Cooking Adventure: Sriracha & Wasabi Deviled Eggs
Source: Food & Wine
The Bellydance Soundtrack: Inchalla by Latifa
Prep Time: 4hrs
Cook Time: 30 min.
This weekend le husband was out enjoying a yearly tradition amongst the males of his family: sitting in freezing cold woods & shooting at things. I've occasionally been invited to visit the deer camp cabin, but have so far declined based on the grounds that it's a cesspool of testosterone (i.e. men attempting to be manly men by contesting who has farted up the local atmosphere's percentage of methane). It does stand to reason, though, that if my man leaves to be manly for the weekend, that I can take over the apartment with a girly girl slumber party.
Each year the party gets more elaborate in decorations or food. And since last fall I went a little crazy getting dollar store decor, this time around it seems I was bit by the cooking bug. I spent most of Friday & all of Saturday prep cooking. It might not have taken so long, if I hadn't completely undercooked the first dozen hard boiled eggs. I ended up having to bike to the store and have another go with a new batch, but this time with specific instructions on how to properly boil an egg (Directions below). Yay, Internet!
The rest of the recipes will come in due time, but for now I present you with the best hors d'oeuvre of the night. These deviled eggs are soaked in sake for four hours before serving them. Mix the spicy taste of wasabi with the hard alcohol taste, and it's perfect for getting party guests to wake up for the evening.
- 1 dozen large eggs
- 2 cups soy sauce
- 1/2 cup sake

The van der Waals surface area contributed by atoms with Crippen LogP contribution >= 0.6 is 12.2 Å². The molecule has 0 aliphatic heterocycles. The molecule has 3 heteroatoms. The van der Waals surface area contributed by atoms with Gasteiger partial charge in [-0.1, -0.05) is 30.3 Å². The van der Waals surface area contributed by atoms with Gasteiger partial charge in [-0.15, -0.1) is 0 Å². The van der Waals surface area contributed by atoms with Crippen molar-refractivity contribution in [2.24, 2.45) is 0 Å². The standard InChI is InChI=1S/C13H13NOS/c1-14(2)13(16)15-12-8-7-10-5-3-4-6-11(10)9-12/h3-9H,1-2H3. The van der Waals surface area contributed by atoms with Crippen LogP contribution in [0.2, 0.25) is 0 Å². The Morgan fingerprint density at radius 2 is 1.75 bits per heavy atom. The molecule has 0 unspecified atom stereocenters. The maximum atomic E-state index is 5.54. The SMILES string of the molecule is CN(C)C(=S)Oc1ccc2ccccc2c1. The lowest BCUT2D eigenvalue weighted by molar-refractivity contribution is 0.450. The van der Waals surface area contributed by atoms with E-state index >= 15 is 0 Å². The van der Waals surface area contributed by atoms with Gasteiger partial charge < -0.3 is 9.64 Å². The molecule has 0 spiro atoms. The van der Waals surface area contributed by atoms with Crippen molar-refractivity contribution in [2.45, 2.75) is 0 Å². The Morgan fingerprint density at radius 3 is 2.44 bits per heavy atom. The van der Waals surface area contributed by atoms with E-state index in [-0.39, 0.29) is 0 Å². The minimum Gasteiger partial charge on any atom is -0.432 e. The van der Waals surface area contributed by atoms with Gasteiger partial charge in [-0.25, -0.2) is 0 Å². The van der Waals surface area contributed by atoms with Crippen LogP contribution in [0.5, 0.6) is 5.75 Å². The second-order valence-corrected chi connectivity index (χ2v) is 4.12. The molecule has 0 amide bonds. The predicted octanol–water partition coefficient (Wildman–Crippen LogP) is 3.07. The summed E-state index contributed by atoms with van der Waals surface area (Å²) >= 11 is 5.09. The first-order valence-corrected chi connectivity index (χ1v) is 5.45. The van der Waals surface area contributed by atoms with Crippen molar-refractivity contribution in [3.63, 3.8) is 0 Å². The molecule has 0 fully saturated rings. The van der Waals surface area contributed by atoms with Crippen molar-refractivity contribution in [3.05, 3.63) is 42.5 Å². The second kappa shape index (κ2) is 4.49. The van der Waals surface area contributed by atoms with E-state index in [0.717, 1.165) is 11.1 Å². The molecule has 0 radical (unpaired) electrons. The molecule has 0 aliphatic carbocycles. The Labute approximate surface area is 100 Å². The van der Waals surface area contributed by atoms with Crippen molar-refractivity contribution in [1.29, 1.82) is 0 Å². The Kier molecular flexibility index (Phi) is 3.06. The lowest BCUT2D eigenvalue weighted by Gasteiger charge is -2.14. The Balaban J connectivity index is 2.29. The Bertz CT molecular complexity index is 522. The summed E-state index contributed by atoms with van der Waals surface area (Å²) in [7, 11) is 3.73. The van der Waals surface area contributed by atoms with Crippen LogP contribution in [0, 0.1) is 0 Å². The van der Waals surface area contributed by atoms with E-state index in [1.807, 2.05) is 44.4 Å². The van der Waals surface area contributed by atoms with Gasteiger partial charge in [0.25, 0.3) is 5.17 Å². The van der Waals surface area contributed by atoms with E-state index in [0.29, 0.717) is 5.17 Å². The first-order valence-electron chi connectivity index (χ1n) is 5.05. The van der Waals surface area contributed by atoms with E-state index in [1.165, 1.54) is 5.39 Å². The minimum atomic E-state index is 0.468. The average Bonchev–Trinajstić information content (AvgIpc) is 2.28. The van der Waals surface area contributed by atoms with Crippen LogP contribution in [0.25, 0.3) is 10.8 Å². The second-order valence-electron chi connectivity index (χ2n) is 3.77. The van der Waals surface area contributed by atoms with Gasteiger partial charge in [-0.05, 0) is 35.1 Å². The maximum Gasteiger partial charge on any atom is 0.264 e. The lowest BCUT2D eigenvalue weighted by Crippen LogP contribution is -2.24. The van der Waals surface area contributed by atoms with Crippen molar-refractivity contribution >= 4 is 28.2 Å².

- 10 star anise pods
- 1/2 cup chopped scallions
- 1/4 cup sugar
- 1/4 cup coarsely grated peeled fresh ginger
- 1/4 cup plus 1 tablespoon mayonnaise
- 1 tablespoon Sriracha (That bottle of red sauce with the rooster on it that often grazes Japanese restaurant tables.)
- 2 1/4 teaspoons wasabi paste
- 1/4 cup snipped chives
- Pinch of Chinese five-spice powder
1. Hard boil the eggs
2. Meanwhile, in a medium saucepan, combine the soy sauce with the sake, star anise, chopped scallions, sugar and grated ginger. Add 1 cup of water and bring to a boil. Transfer the mixture to a heatproof bowl and let cool completely.
3. Drain the water from the large saucepan and shake the pan gently to crack the eggs. Cool the eggs slightly under cold running water, then peel them under running water. Add the eggs to the soy mixture. Cover with plastic wrap and refrigerate the eggs for at least 4 hours.
4. Drain the eggs and rinse lightly to remove any bits of scallion or ginger; pat dry. Using a slightly moistened thin, sharp knife, cut the eggs in half lengthwise. Gently pry the egg yolks into a medium bowl and mash with a fork. Stir the mayonnaise, Sriracha, wasabi and 3 tablespoons of the snipped chives into the mashed yolks. Transfer the mixture to a pastry bag fitted with a star or plain tip. Set the egg whites on a serving platter and pipe in the filling. Sprinkle the deviled eggs with the remaining 1 tablespoon of chives and the Chinese five-spice powder and serve.